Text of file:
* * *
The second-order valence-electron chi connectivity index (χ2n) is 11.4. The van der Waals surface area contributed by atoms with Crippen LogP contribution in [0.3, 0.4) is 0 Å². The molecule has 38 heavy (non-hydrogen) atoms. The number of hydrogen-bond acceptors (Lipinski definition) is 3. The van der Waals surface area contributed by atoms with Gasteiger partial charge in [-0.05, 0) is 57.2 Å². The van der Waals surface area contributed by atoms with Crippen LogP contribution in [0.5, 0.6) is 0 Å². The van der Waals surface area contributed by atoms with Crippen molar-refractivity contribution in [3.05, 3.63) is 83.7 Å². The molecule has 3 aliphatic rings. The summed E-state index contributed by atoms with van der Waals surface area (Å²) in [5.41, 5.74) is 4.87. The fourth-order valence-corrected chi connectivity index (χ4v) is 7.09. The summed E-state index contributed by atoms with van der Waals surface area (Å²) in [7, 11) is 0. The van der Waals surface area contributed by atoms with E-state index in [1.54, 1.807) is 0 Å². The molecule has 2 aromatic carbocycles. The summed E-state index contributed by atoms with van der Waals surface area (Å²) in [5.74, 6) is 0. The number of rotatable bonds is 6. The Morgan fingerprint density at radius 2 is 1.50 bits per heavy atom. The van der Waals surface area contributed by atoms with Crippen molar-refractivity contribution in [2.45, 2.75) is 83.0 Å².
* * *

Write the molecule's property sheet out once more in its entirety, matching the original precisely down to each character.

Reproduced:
The second-order valence-electron chi connectivity index (χ2n) is 11.4. The van der Waals surface area contributed by atoms with Crippen LogP contribution in [0.3, 0.4) is 0 Å². The molecule has 38 heavy (non-hydrogen) atoms. The number of hydrogen-bond acceptors (Lipinski definition) is 3. The van der Waals surface area contributed by atoms with Gasteiger partial charge in [-0.05, 0) is 57.2 Å². The van der Waals surface area contributed by atoms with Crippen LogP contribution in [0.5, 0.6) is 0 Å². The van der Waals surface area contributed by atoms with Crippen molar-refractivity contribution in [3.05, 3.63) is 83.7 Å². The molecule has 3 aliphatic rings. The summed E-state index contributed by atoms with van der Waals surface area (Å²) in [5.41, 5.74) is 4.87. The fourth-order valence-corrected chi connectivity index (χ4v) is 7.09. The summed E-state index contributed by atoms with van der Waals surface area (Å²) in [7, 11) is 0. The van der Waals surface area contributed by atoms with E-state index in [1.54, 1.807) is 0 Å². The molecule has 2 aromatic carbocycles. The summed E-state index contributed by atoms with van der Waals surface area (Å²) in [5.74, 6) is 0. The number of rotatable bonds is 6. The Morgan fingerprint density at radius 2 is 1.50 bits per heavy atom. The van der Waals surface area contributed by atoms with Crippen molar-refractivity contribution in [2.45, 2.75) is 83.0 Å².